Pedro Noguera: School Closures Expose Social Inequity

Loss of access to education and wraparound services proves an expensive lesson to communities, local and state governments.

UCLA Distinguished Professor of Education Pedro Noguera was a recent guest on Marketplace’s “Make Me Smart with Kai and Molly,” discussing the effects of nationwide school closures in the wake of the COVID-19 pandemic. 

A scholar of schools and the urban environment, Noguera shared his perspectives on the shortfalls of distance learning for schools, pointing out how socioeconomic inequities play out in the short and long-term futures for students and families as 70 percent of all schools in the U.S. are currently closed. He notes that although education is enjoying a “golden age of technology and teaching,” the reality of keeping students at home – without access to their own computers or the internet – will only widen the achievement gap.

“We’ve known for a long time that there was this digital divide, which was just another way of talking about the fact that there are large numbers of people who don’t have computers at home – especially kids – and who don’t even have internet access where they live,” says Noguera. “So, when you rely on virtual learning as a way to make up for the inability to meet at school, you’re really leaving a lot of the kids out.”

Noguera underscored the fact that along with the loss of in-school instruction is the fact that many children have also lost access to nourishment – and in some cases, part-time shelter – at school sites.

“We’ve known for a long time that public schools play a vital role in the social safety net for children in this country,” Noguera says. “Over half of the kids in this country qualify for free or reduced lunch … many of them rely on school for basic nutrition. It’s not just lunch, it’s [also] breakfast for many kids. When school is closed, they don’t have access and we know what that means – we’re going to see more kids not eating regularly.

“So, the stability that schools provide to kids is so critical to their development. We know now that even more kids are vulnerable because schools are closing. This is a huge problem that we are not prepared for.”

Noguera says that while Los Angeles public television is working to fill the gaps with instructional programming, it will take time to get off the ground and might not be possible in other areas of the nation. He also underscores the unreliability or complete lack of internet access and technology in rural areas and some cities, as well as the inevitable glitches that occur when so many families are trying to access online learning.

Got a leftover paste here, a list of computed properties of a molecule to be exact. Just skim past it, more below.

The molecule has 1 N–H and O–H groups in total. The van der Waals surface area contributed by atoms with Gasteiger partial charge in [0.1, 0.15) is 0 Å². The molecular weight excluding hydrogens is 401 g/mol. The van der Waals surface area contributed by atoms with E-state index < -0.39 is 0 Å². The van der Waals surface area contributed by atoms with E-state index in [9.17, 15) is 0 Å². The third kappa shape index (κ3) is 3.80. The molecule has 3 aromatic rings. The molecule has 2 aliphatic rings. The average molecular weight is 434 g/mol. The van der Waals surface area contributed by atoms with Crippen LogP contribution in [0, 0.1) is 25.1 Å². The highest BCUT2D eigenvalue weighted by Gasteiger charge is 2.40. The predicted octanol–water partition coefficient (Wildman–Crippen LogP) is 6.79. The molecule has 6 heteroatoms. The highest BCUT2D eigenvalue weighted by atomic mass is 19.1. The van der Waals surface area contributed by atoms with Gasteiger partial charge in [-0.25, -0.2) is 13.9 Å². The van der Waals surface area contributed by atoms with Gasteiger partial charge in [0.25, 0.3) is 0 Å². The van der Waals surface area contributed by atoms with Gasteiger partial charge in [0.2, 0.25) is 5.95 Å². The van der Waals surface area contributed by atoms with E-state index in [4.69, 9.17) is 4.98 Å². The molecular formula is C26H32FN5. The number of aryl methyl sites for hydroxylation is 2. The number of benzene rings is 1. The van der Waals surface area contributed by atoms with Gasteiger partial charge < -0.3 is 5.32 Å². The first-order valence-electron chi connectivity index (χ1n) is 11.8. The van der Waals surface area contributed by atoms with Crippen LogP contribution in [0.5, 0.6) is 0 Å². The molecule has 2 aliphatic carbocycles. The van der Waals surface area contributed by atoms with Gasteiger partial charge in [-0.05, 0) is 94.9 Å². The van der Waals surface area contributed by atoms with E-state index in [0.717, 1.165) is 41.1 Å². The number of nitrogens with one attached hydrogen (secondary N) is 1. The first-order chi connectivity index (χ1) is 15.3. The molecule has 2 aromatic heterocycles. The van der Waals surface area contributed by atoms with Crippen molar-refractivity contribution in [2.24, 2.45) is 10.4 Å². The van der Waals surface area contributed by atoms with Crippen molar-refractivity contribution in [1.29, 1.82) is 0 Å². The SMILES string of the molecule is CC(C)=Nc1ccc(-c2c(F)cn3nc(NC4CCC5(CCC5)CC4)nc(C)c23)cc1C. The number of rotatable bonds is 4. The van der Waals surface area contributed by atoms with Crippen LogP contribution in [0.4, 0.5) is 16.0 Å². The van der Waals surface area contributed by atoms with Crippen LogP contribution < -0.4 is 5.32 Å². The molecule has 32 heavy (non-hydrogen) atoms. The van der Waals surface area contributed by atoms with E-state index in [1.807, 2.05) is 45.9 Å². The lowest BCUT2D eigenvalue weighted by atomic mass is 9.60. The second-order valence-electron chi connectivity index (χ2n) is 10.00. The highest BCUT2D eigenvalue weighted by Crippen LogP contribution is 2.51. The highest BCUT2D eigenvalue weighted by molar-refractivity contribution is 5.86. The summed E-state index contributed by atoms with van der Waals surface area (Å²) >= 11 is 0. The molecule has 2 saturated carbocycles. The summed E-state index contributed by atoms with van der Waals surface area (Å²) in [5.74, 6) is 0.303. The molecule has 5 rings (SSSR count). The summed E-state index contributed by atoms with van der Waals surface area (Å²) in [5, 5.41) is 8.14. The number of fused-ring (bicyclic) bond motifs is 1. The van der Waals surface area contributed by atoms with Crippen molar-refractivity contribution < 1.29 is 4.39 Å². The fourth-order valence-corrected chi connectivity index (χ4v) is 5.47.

“It would be helpful if we got some clear guidance on what to do and what medium to use for this,” says Noguera. “It would have even been more helpful if we had seen this coming or realized a long time ago that access to the internet is vital for everyone – just for safety and security – and we took the steps to ensure that.

“I don’t want to criticize the governors and mayors – I do think they’re doing the best they can, but I think that there is still a lack of consistent information about the best ways to communicate. Many school districts are struggling on their own to get their teachers up to speed. So, this is uncharted territory and we’re going to see lots of stumbles along the way.”

Professor Noguera says that many students without adequate technology at home or with parents who have the resources and time to keep them engaged, will struggle to keep up with those students with these advantages. 

“If parents can keep their kids reading and keep them intellectually engaged at home, then the gap in learning is probably going to be negligible,” he says. “But for those parents who don’t have the means or the resources or time to do so, the kids are going to fall further behind.

“We’ve known for a long time, for example, that the kids who are in an enriched learning environment in the summer come back to school in the fall way ahead of the kids who’ve been sitting at home playing video games or just not involved in any meaningful learning. And we’re going to see those kinds of gaps in learning opportunities grow.”

To hear Professor Noguera on “Make Me Smart with Molly and Kai,” on Apple Podcasts, visit this link.